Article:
I definitely do not want to be buried or have any kind of funeral. Rather I would love you to have a celebration instead.
I am down as an organ donor. If my body can help medical students learn more about the human condition and the human body, then by all means get my mortal shell to such a place.
A life-long educator, she was adamant that after her death everything be done to help others. And even on the 28th of November when we all received that heartbreaking terminal diagnosis, with her ability to communicate already crippled she determinedly told the neurologist that she wanted her experience to help people. To help in the study of prion diseases, as well as help him (a fairly new Neurologist) get his first publication out of the deal.
(We’ve arranged that her brain will be donated to the Case Western center for prion disease study, which will hopefully help the world get one step closer to finding a cure for prion diseases.)
My dad has requested to our family friends that “instead of sending flowers, cards, or sentimental writings, what would mean so much more to us/her would be to get a copy of a nice, meaningful and soul-uplifting book that has had some special meaning for you, and for you to give it to someone in memory of Colleen. Let her quest as a life-long teacher be passed along.”
I’d like to add upon that theme and request that you take something away from my experience.
In the last six weeks, my family’s dynamic has completely changed. This thing broke down walls between us made us all realize what’s important, and now we all can’t help but think “what took us so long to get here?”
My dad has been opening up and sharing stories of his life, his parents, and his experiences while my brother and I stare at him with our jaws on the floor. I always knew that my parents had lived incredibly rich and interesting lives, but I never really took the time to absorb or appreciate the details. For too many years I considered myself an anomaly in my family and thought to myself “I am who I am in spite of them”, only now realizing the obvious: I am who I am because of them. Shame on me.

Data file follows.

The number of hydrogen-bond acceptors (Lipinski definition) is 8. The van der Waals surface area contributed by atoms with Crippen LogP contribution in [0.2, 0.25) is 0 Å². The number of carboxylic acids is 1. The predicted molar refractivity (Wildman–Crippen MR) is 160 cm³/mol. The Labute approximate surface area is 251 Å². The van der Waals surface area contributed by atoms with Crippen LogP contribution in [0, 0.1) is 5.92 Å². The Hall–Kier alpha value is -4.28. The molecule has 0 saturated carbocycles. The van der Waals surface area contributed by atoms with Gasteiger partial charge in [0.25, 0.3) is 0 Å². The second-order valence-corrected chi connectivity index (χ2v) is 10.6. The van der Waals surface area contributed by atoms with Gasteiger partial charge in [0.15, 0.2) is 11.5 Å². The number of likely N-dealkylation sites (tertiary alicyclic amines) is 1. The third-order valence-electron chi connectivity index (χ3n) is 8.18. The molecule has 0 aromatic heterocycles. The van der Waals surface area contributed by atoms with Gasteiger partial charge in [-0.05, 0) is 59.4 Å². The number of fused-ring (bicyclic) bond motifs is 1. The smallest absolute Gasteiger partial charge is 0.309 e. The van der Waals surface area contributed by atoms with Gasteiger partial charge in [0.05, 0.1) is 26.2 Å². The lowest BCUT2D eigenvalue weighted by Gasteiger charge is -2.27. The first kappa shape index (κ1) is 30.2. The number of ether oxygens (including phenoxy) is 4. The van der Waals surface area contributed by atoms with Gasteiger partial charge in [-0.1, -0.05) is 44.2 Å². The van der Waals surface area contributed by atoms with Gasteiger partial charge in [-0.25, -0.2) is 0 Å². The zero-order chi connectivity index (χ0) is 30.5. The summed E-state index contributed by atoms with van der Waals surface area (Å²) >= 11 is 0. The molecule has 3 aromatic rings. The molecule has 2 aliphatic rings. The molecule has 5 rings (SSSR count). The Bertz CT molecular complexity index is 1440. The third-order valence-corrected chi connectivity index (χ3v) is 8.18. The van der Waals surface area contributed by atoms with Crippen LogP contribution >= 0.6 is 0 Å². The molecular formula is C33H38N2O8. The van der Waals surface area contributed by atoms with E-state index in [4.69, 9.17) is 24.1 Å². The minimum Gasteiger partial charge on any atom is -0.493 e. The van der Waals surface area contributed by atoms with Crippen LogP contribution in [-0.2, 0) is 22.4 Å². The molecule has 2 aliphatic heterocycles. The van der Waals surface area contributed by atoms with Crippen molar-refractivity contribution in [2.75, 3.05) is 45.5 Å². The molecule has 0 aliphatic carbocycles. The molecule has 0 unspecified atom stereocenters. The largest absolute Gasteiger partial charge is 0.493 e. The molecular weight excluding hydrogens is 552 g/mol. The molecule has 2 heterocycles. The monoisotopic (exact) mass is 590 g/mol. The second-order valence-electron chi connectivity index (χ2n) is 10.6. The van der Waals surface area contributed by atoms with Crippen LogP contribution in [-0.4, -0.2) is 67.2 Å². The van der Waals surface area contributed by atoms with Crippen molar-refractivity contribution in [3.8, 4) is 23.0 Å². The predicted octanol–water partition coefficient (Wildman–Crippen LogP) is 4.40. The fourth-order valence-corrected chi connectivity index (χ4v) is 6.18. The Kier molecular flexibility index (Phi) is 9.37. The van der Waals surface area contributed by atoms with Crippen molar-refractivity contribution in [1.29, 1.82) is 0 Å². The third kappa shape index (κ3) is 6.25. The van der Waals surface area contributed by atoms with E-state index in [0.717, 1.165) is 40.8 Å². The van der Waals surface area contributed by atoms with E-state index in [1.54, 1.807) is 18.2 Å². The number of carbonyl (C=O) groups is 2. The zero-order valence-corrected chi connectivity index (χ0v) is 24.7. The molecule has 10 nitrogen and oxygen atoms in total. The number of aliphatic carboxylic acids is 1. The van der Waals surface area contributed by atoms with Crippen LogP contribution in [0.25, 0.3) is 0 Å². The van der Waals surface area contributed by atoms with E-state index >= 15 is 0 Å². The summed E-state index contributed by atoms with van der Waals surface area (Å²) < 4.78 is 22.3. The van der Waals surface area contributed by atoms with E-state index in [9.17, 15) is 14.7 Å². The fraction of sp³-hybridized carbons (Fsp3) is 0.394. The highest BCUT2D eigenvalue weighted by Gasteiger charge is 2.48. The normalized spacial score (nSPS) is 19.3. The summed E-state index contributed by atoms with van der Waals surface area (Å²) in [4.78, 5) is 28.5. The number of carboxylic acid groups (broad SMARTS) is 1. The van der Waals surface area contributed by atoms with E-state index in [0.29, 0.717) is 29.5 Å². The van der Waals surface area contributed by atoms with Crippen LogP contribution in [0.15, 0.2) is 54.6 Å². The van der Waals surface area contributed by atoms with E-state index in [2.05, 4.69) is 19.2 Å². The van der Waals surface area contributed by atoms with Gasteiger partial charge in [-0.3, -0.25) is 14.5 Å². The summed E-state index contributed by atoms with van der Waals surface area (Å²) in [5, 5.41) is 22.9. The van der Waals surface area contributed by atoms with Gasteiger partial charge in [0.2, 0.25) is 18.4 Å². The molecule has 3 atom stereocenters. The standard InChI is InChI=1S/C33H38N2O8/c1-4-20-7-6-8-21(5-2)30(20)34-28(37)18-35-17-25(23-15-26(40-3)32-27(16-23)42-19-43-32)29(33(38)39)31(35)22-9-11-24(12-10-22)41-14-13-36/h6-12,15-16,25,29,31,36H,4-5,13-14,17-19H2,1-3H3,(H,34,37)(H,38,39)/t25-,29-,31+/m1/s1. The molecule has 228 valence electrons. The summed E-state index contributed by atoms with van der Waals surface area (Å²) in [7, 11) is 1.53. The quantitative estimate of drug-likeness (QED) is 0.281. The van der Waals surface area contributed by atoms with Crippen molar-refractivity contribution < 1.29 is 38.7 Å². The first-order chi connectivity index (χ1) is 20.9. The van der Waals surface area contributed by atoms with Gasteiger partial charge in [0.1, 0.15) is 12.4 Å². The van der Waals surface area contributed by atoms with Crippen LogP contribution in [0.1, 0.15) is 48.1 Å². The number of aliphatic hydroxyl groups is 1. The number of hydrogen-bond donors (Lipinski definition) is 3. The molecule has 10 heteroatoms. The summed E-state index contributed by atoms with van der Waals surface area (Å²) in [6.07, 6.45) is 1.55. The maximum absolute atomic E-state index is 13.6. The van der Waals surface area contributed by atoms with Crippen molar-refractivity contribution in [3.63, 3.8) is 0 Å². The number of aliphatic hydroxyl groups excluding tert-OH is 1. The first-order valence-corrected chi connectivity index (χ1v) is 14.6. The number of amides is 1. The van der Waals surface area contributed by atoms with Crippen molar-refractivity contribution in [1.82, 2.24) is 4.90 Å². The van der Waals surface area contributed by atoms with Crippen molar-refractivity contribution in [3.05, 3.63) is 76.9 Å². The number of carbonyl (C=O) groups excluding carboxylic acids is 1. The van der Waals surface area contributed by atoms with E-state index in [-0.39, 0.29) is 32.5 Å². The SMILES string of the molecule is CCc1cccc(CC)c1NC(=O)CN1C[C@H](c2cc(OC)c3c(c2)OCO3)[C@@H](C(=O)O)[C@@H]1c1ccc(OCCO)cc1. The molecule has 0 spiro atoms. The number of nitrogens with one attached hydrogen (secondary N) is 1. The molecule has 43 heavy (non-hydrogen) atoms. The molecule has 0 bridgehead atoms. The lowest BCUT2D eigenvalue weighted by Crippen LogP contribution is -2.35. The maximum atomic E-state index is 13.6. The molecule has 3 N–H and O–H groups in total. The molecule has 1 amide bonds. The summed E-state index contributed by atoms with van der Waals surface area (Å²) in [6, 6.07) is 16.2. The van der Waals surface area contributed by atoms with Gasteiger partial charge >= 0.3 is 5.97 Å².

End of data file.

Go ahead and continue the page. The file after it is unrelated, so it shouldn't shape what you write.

I think about how my parents have lived a mere 10 miles away from me for the past five years, and yet most of the time I found it a monumental effort to make time to join them for tea. I’d often receive calls like this (voicemail) from my Mom:
I’d listen to it and think, “yeah yeah Mom, I’m busy. Some other time.”
I don’t think I need to tell you how how much time I’d set aside, or how many miles I’d drive for another cup of tea with everyone.
So I make this request to you:
Think about mortality and contemplate losing the people close to you until it makes you feel really uncomfortable, and then let that uncomfortable sense of reality diminish the feelings of frustration you have with them. Permanently cut them all more slack than you think they deserve. Ask them the questions you’ve been meaning to ask. Tell them the things you’ve been meaning to tell. And most importantly, choose to find the genuine love and appreciation you have for them before a tragic event forces you to.
“Death is an inevitable part of life and it must come to us all”, my Mom said in one of her notes, written years ago. It’s a pretty shit part of life, if you ask me, but what else can be done with life’s shit than turn it into fertilizer?
For my entire life I watched my mom always put herself last in order to benefit the people she loved. And now, at her own expense, she’s pulled us all closer together. I wish she were here to see it.